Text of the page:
David Blanchett was about mid-way into his presentation on retirement planning—”(Re) Modeling the Cost of Retirement”—when I arrived at the Morningstar Investors Conference in Chicago Wednesday morning. The breakout room at the McCormick Center was crowded with 300 or so attentive financial advisors, many braced against the walls with their wheeled carry-ons and bright red conference swag bags.
Morningstar’s retirement research chief introduced the topic of annuities gingerly, promising to say the “A-word” only once. He described income-generating insurance contracts succinctly:
“This is risk transfer. This is not wealth maximization.” He also said, “If you don’t talk about guaranteed income with your clients, then you’re not really providing holistic financial advice.” Great points.
Blanchett then showed how guaranteed income streams and a systematic withdrawal method can work together in the same retirement income plan. The greater the percentage of retirees’ essential expenses met by Social Security, pensions or annuities, he said, the greater their withdrawal rates from risky assets can be (to 6.9% a year, in his calculation). Blanchett gave a solid presentation on the benefits of annuities, for an audience that probably doesn’t use them much.
Most of Blanchett’s presentation will have been familiar to followers of his research, much of it done in collaboration Wade Pfau and Michael Finke of The American College. But the level of audience-engagement during the session seemed to signal that the notion of blending annuities and investments in retirement is new to a big percentage of advisors.
No surprise there: The preoccupation with market-beating returns and principal-preservation that dominates the accumulation stage is a hard habit to kick. It carries over into retirement, especially among wealthy clients who are counting on their advisors to make them even richer at the end of retirement than they were at the beginning.
Only one point in Blanchett’s presentation needed clarification, I thought. He said that “high income retirees get less from Social Security” than lower income retirees. I hear this a lot, but, obviously, it’s not true.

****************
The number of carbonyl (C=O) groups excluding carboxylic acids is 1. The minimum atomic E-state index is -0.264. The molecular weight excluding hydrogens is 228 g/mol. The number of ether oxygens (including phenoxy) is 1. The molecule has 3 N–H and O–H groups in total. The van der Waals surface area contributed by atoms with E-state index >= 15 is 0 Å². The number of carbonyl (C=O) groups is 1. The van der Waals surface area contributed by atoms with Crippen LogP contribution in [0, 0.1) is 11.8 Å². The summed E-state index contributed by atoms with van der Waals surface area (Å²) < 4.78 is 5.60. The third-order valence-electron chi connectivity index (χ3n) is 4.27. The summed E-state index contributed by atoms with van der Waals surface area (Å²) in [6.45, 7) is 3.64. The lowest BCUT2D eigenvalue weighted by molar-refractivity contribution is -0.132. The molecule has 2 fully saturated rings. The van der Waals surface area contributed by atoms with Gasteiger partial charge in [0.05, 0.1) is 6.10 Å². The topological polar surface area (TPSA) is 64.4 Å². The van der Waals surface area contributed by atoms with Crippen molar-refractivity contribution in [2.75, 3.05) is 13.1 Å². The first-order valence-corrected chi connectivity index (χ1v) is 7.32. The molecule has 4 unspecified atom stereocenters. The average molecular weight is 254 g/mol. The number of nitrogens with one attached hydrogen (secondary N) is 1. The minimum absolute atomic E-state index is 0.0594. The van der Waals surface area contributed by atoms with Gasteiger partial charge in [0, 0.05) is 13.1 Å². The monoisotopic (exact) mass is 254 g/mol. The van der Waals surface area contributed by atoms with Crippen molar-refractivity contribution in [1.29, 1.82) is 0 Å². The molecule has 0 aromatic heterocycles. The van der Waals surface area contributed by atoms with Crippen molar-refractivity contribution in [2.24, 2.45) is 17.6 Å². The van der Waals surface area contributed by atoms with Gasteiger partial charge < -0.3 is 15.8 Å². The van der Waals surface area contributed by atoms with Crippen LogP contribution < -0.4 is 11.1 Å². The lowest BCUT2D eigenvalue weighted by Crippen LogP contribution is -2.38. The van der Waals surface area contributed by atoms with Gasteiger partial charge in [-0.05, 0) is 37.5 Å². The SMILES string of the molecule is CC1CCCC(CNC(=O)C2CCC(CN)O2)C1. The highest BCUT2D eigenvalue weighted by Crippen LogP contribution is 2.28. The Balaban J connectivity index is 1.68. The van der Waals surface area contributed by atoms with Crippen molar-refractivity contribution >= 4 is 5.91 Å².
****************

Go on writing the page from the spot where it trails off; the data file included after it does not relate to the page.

While Social Security, because of its progressive benefit formula, replaces a higher percentage of pre-retirement income for low lifetime earners, it doesn’t mean they “get more.” High lifetime earners receive, in absolute terms, much higher monthly benefits. They also receive higher cumulative benefits, because they tend to live longer.
Where are the life insurers?
Oddly, annuity providers failed to sponsor a single booth at the Morningstar conference trade show. On a break between breakout sessions, I paced up and down the broad avenues of the exhibition hall at the McCormick Center, snacking from a paper cup of dried bananas, cranberries and apricots, and didn’t see any.
If annuity issuers want to expand their reach into the RIA market, as they claim to, why aren’t any of them here? (That’s not meant to be a rhetorical question.) Yes, this is an investment conference, and most of the exhibitors are mutual fund firms. But Morningstar has a variable annuity data business, and a retirement research department, run by Blanchett. On the conference program, there was even a decumulation panel discussion on “Cracking the Retirement Nest Egg,” featuring Kelli Hueler of Income Solutions, the annuity platform for certain jumbo plan sponsors and providers.
Trade show exhibits are expensive; I get it. But if you hope to get traction with this audience in the future, show the annuity flag today. The journey of a thousand sales, they say, begins with a single booth.
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